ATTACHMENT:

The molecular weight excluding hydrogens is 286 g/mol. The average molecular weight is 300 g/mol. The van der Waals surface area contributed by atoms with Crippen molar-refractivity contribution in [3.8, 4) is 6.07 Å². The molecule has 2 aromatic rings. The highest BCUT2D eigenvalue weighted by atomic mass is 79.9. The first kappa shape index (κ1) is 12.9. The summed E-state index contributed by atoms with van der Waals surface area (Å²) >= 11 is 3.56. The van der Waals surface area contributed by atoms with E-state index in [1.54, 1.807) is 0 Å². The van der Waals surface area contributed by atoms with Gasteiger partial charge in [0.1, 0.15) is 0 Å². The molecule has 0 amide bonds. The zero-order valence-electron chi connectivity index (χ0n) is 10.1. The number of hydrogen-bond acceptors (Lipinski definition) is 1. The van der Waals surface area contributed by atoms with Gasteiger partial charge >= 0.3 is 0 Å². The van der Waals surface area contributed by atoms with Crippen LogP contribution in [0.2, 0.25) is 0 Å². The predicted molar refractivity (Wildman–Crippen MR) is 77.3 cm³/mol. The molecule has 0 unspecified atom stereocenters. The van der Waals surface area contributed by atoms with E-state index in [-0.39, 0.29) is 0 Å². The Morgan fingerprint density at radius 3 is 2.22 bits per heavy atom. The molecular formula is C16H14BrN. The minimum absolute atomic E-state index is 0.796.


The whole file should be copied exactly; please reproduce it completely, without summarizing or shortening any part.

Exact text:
The molecular weight excluding hydrogens is 286 g/mol. The average molecular weight is 300 g/mol. The van der Waals surface area contributed by atoms with Crippen molar-refractivity contribution in [3.8, 4) is 6.07 Å². The molecule has 2 aromatic rings. The highest BCUT2D eigenvalue weighted by atomic mass is 79.9. The first kappa shape index (κ1) is 12.9. The summed E-state index contributed by atoms with van der Waals surface area (Å²) >= 11 is 3.56. The van der Waals surface area contributed by atoms with E-state index in [1.54, 1.807) is 0 Å². The van der Waals surface area contributed by atoms with Gasteiger partial charge in [0.1, 0.15) is 0 Å². The molecule has 0 amide bonds. The zero-order valence-electron chi connectivity index (χ0n) is 10.1. The number of hydrogen-bond acceptors (Lipinski definition) is 1. The van der Waals surface area contributed by atoms with Gasteiger partial charge >= 0.3 is 0 Å². The van der Waals surface area contributed by atoms with Crippen LogP contribution in [0.2, 0.25) is 0 Å². The predicted molar refractivity (Wildman–Crippen MR) is 77.3 cm³/mol. The molecule has 0 unspecified atom stereocenters. The van der Waals surface area contributed by atoms with E-state index in [-0.39, 0.29) is 0 Å². The Morgan fingerprint density at radius 3 is 2.22 bits per heavy atom. The molecular formula is C16H14BrN. The minimum absolute atomic E-state index is 0.796.